I knew Karin had an amazing hook when she first talked to me. She explained that rather than despair during this time of uncertainty, she treated the experience as a spiritual bootcamp and did all those self-help exercises we mean to do when we read the book–exercises designed to help us let go of our anger, own our choices, and co-create with Spirit a new reality. I was mesmerized as she told me about working A Course in Miracles, using the edge of a piece of silverware as her mirror to recite her affirmations! And when I heard she held on to no anger or regrets after being incarcerated for nearly four years, I knew I wanted to help her get her story on the page. 1,352 Days truly is Orange Is the New Black with a spiritual, inspirational twist! I’m not surprised she has collected endorsements from inspirational authors Colette Baron-Reid, Carmen Harra, Jacquelyn Aldana, Marcy Shimoff, and Peggy McColl! And here’s the most inspiring part of Karin’s story: Karin is donating her profits from the book to Not for Sale, a not-for-profit organization for helping people escape the slavery of human trafficking. 

There are many lessons you can draw from Karin’s story of jail to joy, told in her page-turning memoir 1,352 Days. One of those lessons is to take control of the power of your mind to envision something better for yourself starting in this very moment. Karin used visualizations, affirmations, and taking care of her body’s needs to keep her spirits up. (If you think you have a hard time getting exercise, sunshine, quality food, and opportunities for self-care, imagine trying to do it when in a county jail with rule after rule designed to take away your freedoms).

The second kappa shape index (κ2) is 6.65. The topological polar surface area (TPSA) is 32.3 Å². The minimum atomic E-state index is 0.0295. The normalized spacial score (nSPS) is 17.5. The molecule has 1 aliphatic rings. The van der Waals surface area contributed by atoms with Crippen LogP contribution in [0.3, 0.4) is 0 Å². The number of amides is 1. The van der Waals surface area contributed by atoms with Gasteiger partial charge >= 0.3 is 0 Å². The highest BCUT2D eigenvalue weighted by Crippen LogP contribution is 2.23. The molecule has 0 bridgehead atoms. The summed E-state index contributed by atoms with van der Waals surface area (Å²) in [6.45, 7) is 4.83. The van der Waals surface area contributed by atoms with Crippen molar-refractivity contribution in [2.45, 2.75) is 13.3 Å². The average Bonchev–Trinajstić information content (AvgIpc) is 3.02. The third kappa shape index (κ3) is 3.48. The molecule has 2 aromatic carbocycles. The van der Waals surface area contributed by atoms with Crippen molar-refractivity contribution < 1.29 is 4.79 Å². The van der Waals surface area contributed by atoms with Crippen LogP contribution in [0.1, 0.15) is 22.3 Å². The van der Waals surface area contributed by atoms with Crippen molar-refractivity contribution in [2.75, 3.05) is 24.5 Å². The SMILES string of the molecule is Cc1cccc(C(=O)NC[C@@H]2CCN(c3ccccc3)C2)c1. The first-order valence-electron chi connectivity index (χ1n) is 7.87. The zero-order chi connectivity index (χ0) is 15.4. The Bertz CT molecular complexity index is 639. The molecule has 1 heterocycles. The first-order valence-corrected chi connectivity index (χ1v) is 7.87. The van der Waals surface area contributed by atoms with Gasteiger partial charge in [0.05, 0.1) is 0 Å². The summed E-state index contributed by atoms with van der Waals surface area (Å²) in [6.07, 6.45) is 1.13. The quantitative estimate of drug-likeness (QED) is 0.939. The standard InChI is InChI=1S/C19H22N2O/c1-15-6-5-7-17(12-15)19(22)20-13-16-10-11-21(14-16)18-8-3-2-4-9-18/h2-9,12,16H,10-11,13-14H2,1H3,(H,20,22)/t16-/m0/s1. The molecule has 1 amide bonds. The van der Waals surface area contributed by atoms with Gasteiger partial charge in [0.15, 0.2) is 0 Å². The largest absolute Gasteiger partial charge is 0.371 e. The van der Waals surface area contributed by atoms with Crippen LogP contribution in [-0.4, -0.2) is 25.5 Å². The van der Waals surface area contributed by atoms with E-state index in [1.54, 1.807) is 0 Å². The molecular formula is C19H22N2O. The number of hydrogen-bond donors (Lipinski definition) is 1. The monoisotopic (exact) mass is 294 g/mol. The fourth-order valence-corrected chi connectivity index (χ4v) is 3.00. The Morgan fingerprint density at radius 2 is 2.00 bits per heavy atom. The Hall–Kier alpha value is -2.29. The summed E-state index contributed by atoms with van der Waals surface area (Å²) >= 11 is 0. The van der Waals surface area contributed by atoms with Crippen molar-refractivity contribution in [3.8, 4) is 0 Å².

Honestly, Karin’s story is so compelling that I must urge any of you who are looking to write an inspirational memoir, or to write a self-help book and create an author platform around your story of survival and triumph over hardship, to read her book. Do something good for yourself and help a great cause. Enjoy a free sample of 1,352 Days NOW! volo.ontraport.net/t?orid=11608&opid=4

 

Inspirational memoir 1,352 Days is like Orange Is the New Black with a spiritual, inspirational twist.

Inspirational memoir 1,352 Days is like Orange Is the New Black with a spiritual, inspirational twist.